12 October 2023

Net zero policy changes to cost drivers and renters more money, say advisers

12 October 2023

The Prime Minister’s recent delays to decarbonising buildings and transport will make net zero harder to achieve while adding more costs onto ordinary people, according to analysis from the Government’s climate advisers.

Rishi Sunak said in September that the sale of new petrol and diesel cars is to be put back from 2030 to 2035, and 20% of households will not have to replace their gas boilers with a low-carbon alternatives – while a plan to make landlords improve the energy efficiency of their properties was scrapped.

He said the Government remains committed to net zero, but has not provided any evidence to prove the new changes are compatible, the Climate Change Committee (CCC) said.

The CCC guides Government policy on how to reach net zero and it has warned that renters will have to pay more for energy in their less efficient houses while drivers who move to electric cars later rather than sooner will face higher costs through their vehicle’s lifetime.

UK emissions are supposed to fall by 68% compared with 1990 levels by the end of the decade, but the CCC said there remains a “substantial policy gap” in achieving this.

Around a fifth of the required emissions reductions to 2030 are covered by plans that we assess as insufficient

The 2030 target is seen as a critical step towards becoming net zero by 2050 and stopping the Earth’s climate heating more than 1.5C above pre-industrial levels – a limit seen by scientists as necessary for maintaining a safe planetary environment.

In its analysis, the CCC welcomed some of the Government’s changes, such as the deal to electrify the Tata Steel plant in Port Talbot and the Zero Emissions Vehicle (ZEV) mandate, which should see 80% of new cars sold with zero emissions by 2030.

It said the ZEV mandate will likely offset Mr Sunak’s delay to selling fossil fuel cars, though stressed the change could weaken confidence among businesses and consumers in the burgeoning industry.

It will also load more costs onto drivers in the long term as it is cheaper to run an electric vehicle over the car’s lifetime, the committee added.

Whereas the Government’s policy was to phase out all new gas boilers in buildings by 2035 and replace them with heat pumps or other low-carbon methods, the Prime Minister’s announcement that 20% of households will now be exempt means there will be “residual emissions” bleeding across the 2050 target, the CCC said.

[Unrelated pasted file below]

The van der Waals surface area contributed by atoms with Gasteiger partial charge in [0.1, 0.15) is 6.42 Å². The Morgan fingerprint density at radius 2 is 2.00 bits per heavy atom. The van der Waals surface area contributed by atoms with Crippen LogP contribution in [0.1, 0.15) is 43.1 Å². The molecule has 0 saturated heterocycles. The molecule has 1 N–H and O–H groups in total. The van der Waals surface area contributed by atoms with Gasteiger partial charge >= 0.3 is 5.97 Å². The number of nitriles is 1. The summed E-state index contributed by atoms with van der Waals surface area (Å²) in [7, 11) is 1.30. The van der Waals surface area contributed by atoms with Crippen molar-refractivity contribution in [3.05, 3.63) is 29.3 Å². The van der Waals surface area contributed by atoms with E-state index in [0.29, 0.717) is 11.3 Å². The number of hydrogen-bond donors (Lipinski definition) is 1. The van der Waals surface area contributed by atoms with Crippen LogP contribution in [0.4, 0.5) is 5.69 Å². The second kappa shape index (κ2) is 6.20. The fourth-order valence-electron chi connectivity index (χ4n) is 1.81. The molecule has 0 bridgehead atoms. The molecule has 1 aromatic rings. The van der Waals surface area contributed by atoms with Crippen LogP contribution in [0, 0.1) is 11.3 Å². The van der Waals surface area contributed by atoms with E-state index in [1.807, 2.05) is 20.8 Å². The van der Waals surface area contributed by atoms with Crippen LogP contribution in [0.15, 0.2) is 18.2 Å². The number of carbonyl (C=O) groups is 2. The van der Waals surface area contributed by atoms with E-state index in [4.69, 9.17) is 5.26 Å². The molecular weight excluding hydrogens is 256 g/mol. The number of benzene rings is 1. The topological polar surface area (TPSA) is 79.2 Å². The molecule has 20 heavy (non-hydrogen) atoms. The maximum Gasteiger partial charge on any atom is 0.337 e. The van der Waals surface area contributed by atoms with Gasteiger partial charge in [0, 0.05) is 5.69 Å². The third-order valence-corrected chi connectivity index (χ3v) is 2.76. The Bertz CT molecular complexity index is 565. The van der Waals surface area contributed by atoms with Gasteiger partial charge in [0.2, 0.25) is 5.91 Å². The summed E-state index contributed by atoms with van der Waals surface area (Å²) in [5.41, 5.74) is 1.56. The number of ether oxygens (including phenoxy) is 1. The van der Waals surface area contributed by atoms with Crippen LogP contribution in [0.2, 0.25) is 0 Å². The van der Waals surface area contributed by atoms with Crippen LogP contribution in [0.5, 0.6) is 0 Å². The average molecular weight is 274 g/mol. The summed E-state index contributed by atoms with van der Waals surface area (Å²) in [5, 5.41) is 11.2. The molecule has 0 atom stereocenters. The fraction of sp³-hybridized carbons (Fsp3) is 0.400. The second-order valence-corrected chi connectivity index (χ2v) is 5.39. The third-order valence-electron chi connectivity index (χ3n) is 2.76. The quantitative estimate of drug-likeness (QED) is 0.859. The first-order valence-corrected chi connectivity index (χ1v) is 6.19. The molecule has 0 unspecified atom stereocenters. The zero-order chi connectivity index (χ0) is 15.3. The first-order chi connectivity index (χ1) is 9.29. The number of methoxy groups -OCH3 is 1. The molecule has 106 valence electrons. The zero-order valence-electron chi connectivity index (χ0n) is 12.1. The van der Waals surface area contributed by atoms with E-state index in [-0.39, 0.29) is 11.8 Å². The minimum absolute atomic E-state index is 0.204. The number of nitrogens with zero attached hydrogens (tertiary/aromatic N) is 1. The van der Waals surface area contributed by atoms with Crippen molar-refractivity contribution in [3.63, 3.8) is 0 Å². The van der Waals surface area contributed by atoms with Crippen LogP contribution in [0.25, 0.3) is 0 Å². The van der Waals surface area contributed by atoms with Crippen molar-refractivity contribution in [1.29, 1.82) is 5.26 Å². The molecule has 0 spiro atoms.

It is also unclear which households will meet the exemption and while the grants to replace boilers rose from £5,000 to £7,500, the overall budget has not changed, meaning it will be available to fewer houses.

Mr Sunak also said he was scrapping plans to require landlords to make their properties more energy efficient, which under today’s energy prices mean a typical household could lose out on as much as £325 a year, according to the CCC’s analysis.

Professor Piers Forster, chair of the CCC, said: “We remain concerned about the likelihood of achieving the UK’s future targets, especially the substantial policy gap to the UK’s 2030 goal.

“Around a fifth of the required emissions reductions to 2030 are covered by plans that we assess as insufficient.

“Recent policy announcements were not accompanied by estimates of their effect on future emissions, nor evidence to back the Government’s assurance that the UK’s targets will still be met.

“We urge the Government to adopt greater transparency in updating its analysis at the time of major announcements.”

Our position as a global leader on climate has come under renewed scrutiny following the Prime Minister’s speech

The CCC said the Government also needs to adjust its policy to ensure that more offshore wind farms are built through the Contracts for Difference scheme.

This is supposed to offer developers support for high upfront costs and protection against volatile prices, but the most recent round saw no investment in offshore wind, with a lack of Government support in the face of sharp inflationary costs blamed.

Overall, the CCC is concerned that the UK is losing its reputation as a climate leader as other countries see ambivalence from the Government on its net zero policies.

Prof Forster said: “Our position as a global leader on climate has come under renewed scrutiny following the Prime Minister’s speech.

“We urge the Government to restate strong British leadership on climate change in the crucial period before the next climate summit, Cop28 in Dubai.”

A Government spokesperson said: “The UK remains a global leader on climate – cutting emissions faster than any other G7 country – so we are confident that we will meet our future carbon commitments, including net zero, just as we have over-delivered on every carbon target to date.

“We are taking a fairer and more pragmatic approach to meeting net zero that eases burdens on families – saving households up to £15,000 on upfront costs to upgrade their homes.

“We will continue to meet our international commitments under the Paris Agreement, while embracing the opportunities of clean industries – supporting thousands of British jobs, driving economic growth – while protecting national security and bringing down energy bills in the long term.”

The best videos delivered daily

Watch the stories that matter, right from your inbox